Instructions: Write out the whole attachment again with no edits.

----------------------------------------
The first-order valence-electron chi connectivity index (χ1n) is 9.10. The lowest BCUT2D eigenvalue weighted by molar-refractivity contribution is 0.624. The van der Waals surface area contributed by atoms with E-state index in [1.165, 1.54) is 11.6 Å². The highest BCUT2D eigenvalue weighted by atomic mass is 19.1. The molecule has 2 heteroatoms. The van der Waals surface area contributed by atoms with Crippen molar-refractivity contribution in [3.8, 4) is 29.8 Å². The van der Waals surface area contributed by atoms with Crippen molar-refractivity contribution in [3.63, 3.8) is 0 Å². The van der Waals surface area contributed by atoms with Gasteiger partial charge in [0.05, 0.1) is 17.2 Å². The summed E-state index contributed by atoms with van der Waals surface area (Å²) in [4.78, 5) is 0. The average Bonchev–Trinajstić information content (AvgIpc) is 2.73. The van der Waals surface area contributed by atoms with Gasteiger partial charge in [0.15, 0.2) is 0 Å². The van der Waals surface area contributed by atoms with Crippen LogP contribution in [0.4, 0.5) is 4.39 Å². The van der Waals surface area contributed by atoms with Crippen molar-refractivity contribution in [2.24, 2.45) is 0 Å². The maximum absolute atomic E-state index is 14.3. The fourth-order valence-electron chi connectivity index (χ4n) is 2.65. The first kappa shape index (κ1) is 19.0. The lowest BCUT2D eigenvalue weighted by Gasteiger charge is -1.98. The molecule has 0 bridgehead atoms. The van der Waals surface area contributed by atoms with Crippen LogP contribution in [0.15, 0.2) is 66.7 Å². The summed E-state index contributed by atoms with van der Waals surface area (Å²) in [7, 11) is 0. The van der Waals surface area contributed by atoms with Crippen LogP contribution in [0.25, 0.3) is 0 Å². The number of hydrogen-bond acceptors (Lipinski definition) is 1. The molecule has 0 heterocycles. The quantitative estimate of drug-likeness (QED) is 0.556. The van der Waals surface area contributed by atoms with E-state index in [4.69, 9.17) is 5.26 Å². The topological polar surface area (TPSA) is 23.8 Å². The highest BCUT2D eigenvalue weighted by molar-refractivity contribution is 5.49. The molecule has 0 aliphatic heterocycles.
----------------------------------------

The first-order valence-electron chi connectivity index (χ1n) is 9.10. The lowest BCUT2D eigenvalue weighted by molar-refractivity contribution is 0.624. The van der Waals surface area contributed by atoms with E-state index in [1.165, 1.54) is 11.6 Å². The highest BCUT2D eigenvalue weighted by atomic mass is 19.1. The molecule has 2 heteroatoms. The van der Waals surface area contributed by atoms with Crippen molar-refractivity contribution in [3.8, 4) is 29.8 Å². The van der Waals surface area contributed by atoms with Crippen molar-refractivity contribution in [3.63, 3.8) is 0 Å². The van der Waals surface area contributed by atoms with Gasteiger partial charge in [0.05, 0.1) is 17.2 Å². The summed E-state index contributed by atoms with van der Waals surface area (Å²) in [4.78, 5) is 0. The average Bonchev–Trinajstić information content (AvgIpc) is 2.73. The van der Waals surface area contributed by atoms with Gasteiger partial charge in [0.15, 0.2) is 0 Å². The van der Waals surface area contributed by atoms with Crippen LogP contribution in [0.4, 0.5) is 4.39 Å². The van der Waals surface area contributed by atoms with Crippen molar-refractivity contribution in [2.24, 2.45) is 0 Å². The maximum absolute atomic E-state index is 14.3. The fourth-order valence-electron chi connectivity index (χ4n) is 2.65. The first kappa shape index (κ1) is 19.0. The lowest BCUT2D eigenvalue weighted by Gasteiger charge is -1.98. The molecule has 0 bridgehead atoms. The van der Waals surface area contributed by atoms with Crippen LogP contribution in [0.15, 0.2) is 66.7 Å². The summed E-state index contributed by atoms with van der Waals surface area (Å²) in [7, 11) is 0. The van der Waals surface area contributed by atoms with Crippen LogP contribution in [0.25, 0.3) is 0 Å². The number of hydrogen-bond acceptors (Lipinski definition) is 1. The molecule has 0 heterocycles. The quantitative estimate of drug-likeness (QED) is 0.556. The van der Waals surface area contributed by atoms with E-state index in [4.69, 9.17) is 5.26 Å². The topological polar surface area (TPSA) is 23.8 Å². The highest BCUT2D eigenvalue weighted by molar-refractivity contribution is 5.49. The molecule has 0 aliphatic heterocycles.